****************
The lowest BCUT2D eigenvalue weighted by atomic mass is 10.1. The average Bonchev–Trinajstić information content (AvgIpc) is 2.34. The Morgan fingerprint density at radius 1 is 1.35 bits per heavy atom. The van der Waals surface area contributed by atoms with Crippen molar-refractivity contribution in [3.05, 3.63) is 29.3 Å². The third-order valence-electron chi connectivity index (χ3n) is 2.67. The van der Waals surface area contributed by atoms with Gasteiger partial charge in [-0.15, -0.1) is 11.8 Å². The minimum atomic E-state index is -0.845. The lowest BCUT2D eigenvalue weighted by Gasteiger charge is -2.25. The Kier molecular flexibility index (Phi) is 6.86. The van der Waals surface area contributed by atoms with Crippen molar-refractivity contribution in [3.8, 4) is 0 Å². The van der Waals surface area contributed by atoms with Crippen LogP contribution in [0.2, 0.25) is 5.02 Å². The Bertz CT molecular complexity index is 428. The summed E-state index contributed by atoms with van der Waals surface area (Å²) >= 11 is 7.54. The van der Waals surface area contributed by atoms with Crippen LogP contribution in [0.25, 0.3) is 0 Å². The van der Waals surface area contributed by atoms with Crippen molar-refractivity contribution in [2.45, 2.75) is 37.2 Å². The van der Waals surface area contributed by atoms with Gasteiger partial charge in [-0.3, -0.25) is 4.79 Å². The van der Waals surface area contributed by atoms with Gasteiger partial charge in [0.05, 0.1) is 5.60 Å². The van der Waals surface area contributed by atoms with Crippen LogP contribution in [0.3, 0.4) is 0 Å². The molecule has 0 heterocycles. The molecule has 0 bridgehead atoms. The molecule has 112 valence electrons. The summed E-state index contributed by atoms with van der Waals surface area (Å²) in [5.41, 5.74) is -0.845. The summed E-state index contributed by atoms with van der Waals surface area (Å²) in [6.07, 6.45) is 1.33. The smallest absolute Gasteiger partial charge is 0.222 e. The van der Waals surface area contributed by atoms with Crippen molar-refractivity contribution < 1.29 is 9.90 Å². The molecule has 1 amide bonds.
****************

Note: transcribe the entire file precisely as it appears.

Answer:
The lowest BCUT2D eigenvalue weighted by atomic mass is 10.1. The average Bonchev–Trinajstić information content (AvgIpc) is 2.34. The Morgan fingerprint density at radius 1 is 1.35 bits per heavy atom. The van der Waals surface area contributed by atoms with Crippen molar-refractivity contribution in [3.05, 3.63) is 29.3 Å². The third-order valence-electron chi connectivity index (χ3n) is 2.67. The van der Waals surface area contributed by atoms with Gasteiger partial charge in [-0.15, -0.1) is 11.8 Å². The minimum atomic E-state index is -0.845. The lowest BCUT2D eigenvalue weighted by Gasteiger charge is -2.25. The Kier molecular flexibility index (Phi) is 6.86. The van der Waals surface area contributed by atoms with Crippen molar-refractivity contribution in [3.8, 4) is 0 Å². The van der Waals surface area contributed by atoms with Crippen LogP contribution in [0.2, 0.25) is 5.02 Å². The Bertz CT molecular complexity index is 428. The summed E-state index contributed by atoms with van der Waals surface area (Å²) >= 11 is 7.54. The van der Waals surface area contributed by atoms with Crippen LogP contribution in [0.25, 0.3) is 0 Å². The van der Waals surface area contributed by atoms with Crippen molar-refractivity contribution in [2.45, 2.75) is 37.2 Å². The van der Waals surface area contributed by atoms with Gasteiger partial charge in [-0.3, -0.25) is 4.79 Å². The van der Waals surface area contributed by atoms with Gasteiger partial charge in [0.05, 0.1) is 5.60 Å². The van der Waals surface area contributed by atoms with Crippen LogP contribution in [0.3, 0.4) is 0 Å². The molecule has 0 heterocycles. The molecule has 0 bridgehead atoms. The molecule has 112 valence electrons. The summed E-state index contributed by atoms with van der Waals surface area (Å²) in [5.41, 5.74) is -0.845. The summed E-state index contributed by atoms with van der Waals surface area (Å²) in [6.07, 6.45) is 1.33. The smallest absolute Gasteiger partial charge is 0.222 e. The van der Waals surface area contributed by atoms with Crippen molar-refractivity contribution < 1.29 is 9.90 Å². The molecule has 1 amide bonds.